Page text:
It turns out I'm an introvert in disguise. For my whole life I've thought I was an extrovert, but nope, wrong. I'm chatty and exciteable and socially adept but I default to quiet solo activities when given the choice. I don't actually prioritize spending time with friends; I practically have to be dragged to social events. HB has been pushing me to get out of the apartment a little bit for my own good. Last week one of my favorite classmates in my grad program, El, invited a few of us to her home, and so I sternly told myself I couldn't skip it.
And so, ensconced in wicker chairs on El's deep southern-style porch, we discussed teaching philosophies, our grad program, and personal growth. All three of them are full-time employed in preschools; I'm minimally employed, flitting between babysitting and tutoring shifts, and spending the rest of my ample free time preparing for the month-long bicycle tour HB and I are planning and working on a few art/zine projects. El just started a job at Escuela, a bilingual preschool in our neighborhood, which incidentally is the preschool that Ezra just started attending. Two of my other favorite classmates also work there, one as the assistant director. All of them have been encouraging me to apply for a substitute position at Escuela for months and months.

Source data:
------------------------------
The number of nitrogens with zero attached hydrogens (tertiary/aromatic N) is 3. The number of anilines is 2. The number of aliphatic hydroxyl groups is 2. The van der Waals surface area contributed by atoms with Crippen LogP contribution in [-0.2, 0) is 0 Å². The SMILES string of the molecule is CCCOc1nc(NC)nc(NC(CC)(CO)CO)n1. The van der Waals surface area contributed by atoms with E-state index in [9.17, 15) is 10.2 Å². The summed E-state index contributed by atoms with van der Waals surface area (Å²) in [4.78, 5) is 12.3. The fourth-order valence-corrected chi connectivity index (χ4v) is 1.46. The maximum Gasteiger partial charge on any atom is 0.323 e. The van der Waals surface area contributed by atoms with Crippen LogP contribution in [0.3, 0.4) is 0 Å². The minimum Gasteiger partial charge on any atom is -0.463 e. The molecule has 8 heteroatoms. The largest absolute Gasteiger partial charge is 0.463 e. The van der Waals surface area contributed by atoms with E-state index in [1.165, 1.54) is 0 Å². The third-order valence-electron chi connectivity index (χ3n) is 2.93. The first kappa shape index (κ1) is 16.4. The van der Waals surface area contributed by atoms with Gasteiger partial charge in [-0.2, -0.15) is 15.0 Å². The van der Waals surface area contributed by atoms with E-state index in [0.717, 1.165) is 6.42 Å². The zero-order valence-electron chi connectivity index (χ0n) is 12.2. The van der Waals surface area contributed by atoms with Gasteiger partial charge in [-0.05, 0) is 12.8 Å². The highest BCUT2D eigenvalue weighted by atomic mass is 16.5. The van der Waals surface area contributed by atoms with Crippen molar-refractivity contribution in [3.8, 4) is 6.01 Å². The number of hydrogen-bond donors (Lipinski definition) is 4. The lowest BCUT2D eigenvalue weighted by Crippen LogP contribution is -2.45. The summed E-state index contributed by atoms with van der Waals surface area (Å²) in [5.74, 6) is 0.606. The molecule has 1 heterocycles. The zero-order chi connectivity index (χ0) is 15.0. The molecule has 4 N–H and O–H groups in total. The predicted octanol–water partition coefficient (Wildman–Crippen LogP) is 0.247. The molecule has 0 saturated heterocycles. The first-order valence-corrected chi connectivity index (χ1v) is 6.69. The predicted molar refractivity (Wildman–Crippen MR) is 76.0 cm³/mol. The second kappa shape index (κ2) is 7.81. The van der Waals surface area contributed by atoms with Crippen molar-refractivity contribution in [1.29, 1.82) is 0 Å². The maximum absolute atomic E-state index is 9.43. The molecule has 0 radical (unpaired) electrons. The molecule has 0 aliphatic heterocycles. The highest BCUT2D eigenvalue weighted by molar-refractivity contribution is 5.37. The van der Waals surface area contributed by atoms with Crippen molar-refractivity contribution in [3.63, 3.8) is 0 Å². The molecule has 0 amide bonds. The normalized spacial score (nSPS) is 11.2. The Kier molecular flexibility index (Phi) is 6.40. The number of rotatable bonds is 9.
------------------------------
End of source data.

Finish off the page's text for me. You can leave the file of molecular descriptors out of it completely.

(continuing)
So this week, at El's invitation, I did a two hour visit to Escuela.
I loved it.
I don't have a whole lot to compare it to, since my preschool teaching experience is limited to the three summers I spent between college terms working as an assistant/sub/floater teacher at the large, primary-colored, corporate preschool in my parents' very affluent, suburban neighborhood. My impression of that school can be summed up with "loved the kids, hated the rest of it."
Escuela felt completely different. There were no arbitrary rules, and the kids were not only permitted to explore their ideas but given the space and time to really dig deep into their projects. Transitions were gradual and followed a fluid rhythm rather than a rigid schedule, so that part of El's class was outside while four of them remained inside with their other teacher for an extra 20 minutes working on their project (tearing up leaves and petals on a light table and making "ice cream and sandwiches" with them) until they were ready to head outside. Collaboration and conflict resolution arose organically and without teacher intervention. Most of the classrooms were open so that kids could float between them instead of being locked into their own room with their own age group. And, small but important, they have a garden that the kids accessed during their outdoor play, picking and eating the produce they had been growing.
After my visit, I stopped in at the office and chatted with the assistant director (also one of my favorite classmates) about applying for the sub position. She's setting me up with the paperwork, and if all goes well, I should be starting at the beginning of November, when HB and I get back from our big trip. The sub position is a good way for me to feel it out, decide if it seems like a great long-term fit or whether I should continue looking at the other preschools on my "preschool crushes" list.
Ezra's parents are very excited that I'm applying there -- Ezra's dad keeps saying he'll tell the director to hire me and give me a raise right away, which is very sweet but a little overbearing.
I'm really looking forward to it.